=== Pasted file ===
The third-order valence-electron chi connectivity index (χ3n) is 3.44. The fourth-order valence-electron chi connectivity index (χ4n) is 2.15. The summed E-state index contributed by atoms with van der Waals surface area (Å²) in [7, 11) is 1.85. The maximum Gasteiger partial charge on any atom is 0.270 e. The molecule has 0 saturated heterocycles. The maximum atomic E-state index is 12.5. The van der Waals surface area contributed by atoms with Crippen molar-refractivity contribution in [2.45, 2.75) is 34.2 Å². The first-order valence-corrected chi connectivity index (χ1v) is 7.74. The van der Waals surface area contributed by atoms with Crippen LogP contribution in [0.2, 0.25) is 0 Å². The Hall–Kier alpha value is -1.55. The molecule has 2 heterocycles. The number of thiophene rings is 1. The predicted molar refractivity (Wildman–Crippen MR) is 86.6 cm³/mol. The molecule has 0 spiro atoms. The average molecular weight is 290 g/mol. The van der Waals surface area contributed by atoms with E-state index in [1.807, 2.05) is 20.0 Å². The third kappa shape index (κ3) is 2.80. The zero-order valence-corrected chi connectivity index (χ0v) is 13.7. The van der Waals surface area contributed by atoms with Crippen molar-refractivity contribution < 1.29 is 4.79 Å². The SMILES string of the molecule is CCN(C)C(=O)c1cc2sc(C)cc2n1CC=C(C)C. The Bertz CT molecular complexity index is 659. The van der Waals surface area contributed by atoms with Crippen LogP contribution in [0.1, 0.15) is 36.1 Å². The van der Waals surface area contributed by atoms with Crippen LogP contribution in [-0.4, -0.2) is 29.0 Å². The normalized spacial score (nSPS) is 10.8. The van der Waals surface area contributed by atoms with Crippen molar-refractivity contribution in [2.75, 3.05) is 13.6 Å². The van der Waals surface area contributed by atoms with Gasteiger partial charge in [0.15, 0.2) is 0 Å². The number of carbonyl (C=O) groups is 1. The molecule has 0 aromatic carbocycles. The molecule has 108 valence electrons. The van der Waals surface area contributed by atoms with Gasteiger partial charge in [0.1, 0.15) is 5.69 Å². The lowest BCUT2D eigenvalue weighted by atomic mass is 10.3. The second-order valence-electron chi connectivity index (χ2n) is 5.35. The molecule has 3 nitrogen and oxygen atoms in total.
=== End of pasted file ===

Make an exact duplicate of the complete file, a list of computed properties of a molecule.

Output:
The third-order valence-electron chi connectivity index (χ3n) is 3.44. The fourth-order valence-electron chi connectivity index (χ4n) is 2.15. The summed E-state index contributed by atoms with van der Waals surface area (Å²) in [7, 11) is 1.85. The maximum Gasteiger partial charge on any atom is 0.270 e. The molecule has 0 saturated heterocycles. The maximum atomic E-state index is 12.5. The van der Waals surface area contributed by atoms with Crippen molar-refractivity contribution in [2.45, 2.75) is 34.2 Å². The first-order valence-corrected chi connectivity index (χ1v) is 7.74. The van der Waals surface area contributed by atoms with Crippen LogP contribution in [0.2, 0.25) is 0 Å². The Hall–Kier alpha value is -1.55. The molecule has 2 heterocycles. The number of thiophene rings is 1. The predicted molar refractivity (Wildman–Crippen MR) is 86.6 cm³/mol. The molecule has 0 spiro atoms. The average molecular weight is 290 g/mol. The van der Waals surface area contributed by atoms with E-state index in [1.807, 2.05) is 20.0 Å². The third kappa shape index (κ3) is 2.80. The zero-order valence-corrected chi connectivity index (χ0v) is 13.7. The van der Waals surface area contributed by atoms with Crippen molar-refractivity contribution < 1.29 is 4.79 Å². The SMILES string of the molecule is CCN(C)C(=O)c1cc2sc(C)cc2n1CC=C(C)C. The Bertz CT molecular complexity index is 659. The van der Waals surface area contributed by atoms with Crippen LogP contribution in [0.1, 0.15) is 36.1 Å². The van der Waals surface area contributed by atoms with Crippen LogP contribution in [-0.4, -0.2) is 29.0 Å². The normalized spacial score (nSPS) is 10.8. The van der Waals surface area contributed by atoms with Crippen molar-refractivity contribution in [2.75, 3.05) is 13.6 Å². The van der Waals surface area contributed by atoms with Gasteiger partial charge in [0.15, 0.2) is 0 Å². The number of carbonyl (C=O) groups is 1. The molecule has 0 aromatic carbocycles. The molecule has 108 valence electrons. The van der Waals surface area contributed by atoms with Gasteiger partial charge in [0.1, 0.15) is 5.69 Å². The lowest BCUT2D eigenvalue weighted by atomic mass is 10.3. The second-order valence-electron chi connectivity index (χ2n) is 5.35. The molecule has 3 nitrogen and oxygen atoms in total.